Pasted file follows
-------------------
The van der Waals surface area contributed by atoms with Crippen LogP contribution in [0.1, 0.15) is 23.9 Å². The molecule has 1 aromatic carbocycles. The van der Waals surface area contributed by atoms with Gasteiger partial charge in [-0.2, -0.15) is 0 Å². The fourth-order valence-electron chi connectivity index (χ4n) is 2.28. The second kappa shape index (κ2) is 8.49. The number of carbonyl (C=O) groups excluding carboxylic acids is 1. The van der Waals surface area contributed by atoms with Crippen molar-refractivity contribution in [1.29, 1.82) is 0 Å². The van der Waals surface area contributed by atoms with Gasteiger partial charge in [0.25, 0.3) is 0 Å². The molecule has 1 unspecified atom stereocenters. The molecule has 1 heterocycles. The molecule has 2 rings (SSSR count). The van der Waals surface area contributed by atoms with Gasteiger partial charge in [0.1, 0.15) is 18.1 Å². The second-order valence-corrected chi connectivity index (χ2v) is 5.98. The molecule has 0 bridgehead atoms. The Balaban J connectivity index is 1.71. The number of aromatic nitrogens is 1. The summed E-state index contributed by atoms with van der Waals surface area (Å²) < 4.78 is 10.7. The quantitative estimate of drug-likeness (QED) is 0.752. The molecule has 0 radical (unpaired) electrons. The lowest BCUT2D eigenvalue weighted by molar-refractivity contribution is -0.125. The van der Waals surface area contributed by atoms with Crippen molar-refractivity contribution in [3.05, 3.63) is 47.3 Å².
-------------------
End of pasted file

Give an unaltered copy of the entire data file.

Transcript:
The van der Waals surface area contributed by atoms with Crippen LogP contribution in [0.1, 0.15) is 23.9 Å². The molecule has 1 aromatic carbocycles. The van der Waals surface area contributed by atoms with Gasteiger partial charge in [-0.2, -0.15) is 0 Å². The fourth-order valence-electron chi connectivity index (χ4n) is 2.28. The second kappa shape index (κ2) is 8.49. The number of carbonyl (C=O) groups excluding carboxylic acids is 1. The van der Waals surface area contributed by atoms with Crippen molar-refractivity contribution in [1.29, 1.82) is 0 Å². The van der Waals surface area contributed by atoms with Gasteiger partial charge in [0.25, 0.3) is 0 Å². The molecule has 1 unspecified atom stereocenters. The molecule has 1 heterocycles. The molecule has 2 rings (SSSR count). The van der Waals surface area contributed by atoms with Gasteiger partial charge in [0.1, 0.15) is 18.1 Å². The second-order valence-corrected chi connectivity index (χ2v) is 5.98. The molecule has 0 bridgehead atoms. The Balaban J connectivity index is 1.71. The number of aromatic nitrogens is 1. The summed E-state index contributed by atoms with van der Waals surface area (Å²) < 4.78 is 10.7. The quantitative estimate of drug-likeness (QED) is 0.752. The molecule has 0 radical (unpaired) electrons. The lowest BCUT2D eigenvalue weighted by molar-refractivity contribution is -0.125. The van der Waals surface area contributed by atoms with Crippen molar-refractivity contribution in [3.05, 3.63) is 47.3 Å².